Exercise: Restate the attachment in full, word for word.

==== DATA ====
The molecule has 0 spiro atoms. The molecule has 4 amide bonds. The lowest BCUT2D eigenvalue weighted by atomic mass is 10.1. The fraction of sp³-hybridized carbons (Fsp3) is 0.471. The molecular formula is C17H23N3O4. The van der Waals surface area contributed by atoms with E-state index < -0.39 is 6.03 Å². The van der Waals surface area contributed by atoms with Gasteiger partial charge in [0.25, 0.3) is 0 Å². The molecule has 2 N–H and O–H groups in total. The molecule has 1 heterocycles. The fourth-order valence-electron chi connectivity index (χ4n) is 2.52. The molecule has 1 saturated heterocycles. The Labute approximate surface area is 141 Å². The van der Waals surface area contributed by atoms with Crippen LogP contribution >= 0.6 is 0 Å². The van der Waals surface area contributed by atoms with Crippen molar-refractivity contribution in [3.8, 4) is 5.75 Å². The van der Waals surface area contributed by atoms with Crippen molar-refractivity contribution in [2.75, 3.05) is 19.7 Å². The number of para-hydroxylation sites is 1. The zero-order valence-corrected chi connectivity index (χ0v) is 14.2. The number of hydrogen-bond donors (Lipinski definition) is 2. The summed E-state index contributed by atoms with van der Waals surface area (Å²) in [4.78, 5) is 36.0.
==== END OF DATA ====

The molecule has 0 spiro atoms. The molecule has 4 amide bonds. The lowest BCUT2D eigenvalue weighted by atomic mass is 10.1. The fraction of sp³-hybridized carbons (Fsp3) is 0.471. The molecular formula is C17H23N3O4. The van der Waals surface area contributed by atoms with E-state index < -0.39 is 6.03 Å². The van der Waals surface area contributed by atoms with Gasteiger partial charge in [0.25, 0.3) is 0 Å². The molecule has 2 N–H and O–H groups in total. The molecule has 1 heterocycles. The fourth-order valence-electron chi connectivity index (χ4n) is 2.52. The molecule has 1 saturated heterocycles. The Labute approximate surface area is 141 Å². The van der Waals surface area contributed by atoms with Crippen LogP contribution >= 0.6 is 0 Å². The van der Waals surface area contributed by atoms with Crippen molar-refractivity contribution in [3.8, 4) is 5.75 Å². The van der Waals surface area contributed by atoms with Crippen molar-refractivity contribution in [2.75, 3.05) is 19.7 Å². The number of para-hydroxylation sites is 1. The zero-order valence-corrected chi connectivity index (χ0v) is 14.2. The number of hydrogen-bond donors (Lipinski definition) is 2. The summed E-state index contributed by atoms with van der Waals surface area (Å²) in [4.78, 5) is 36.0.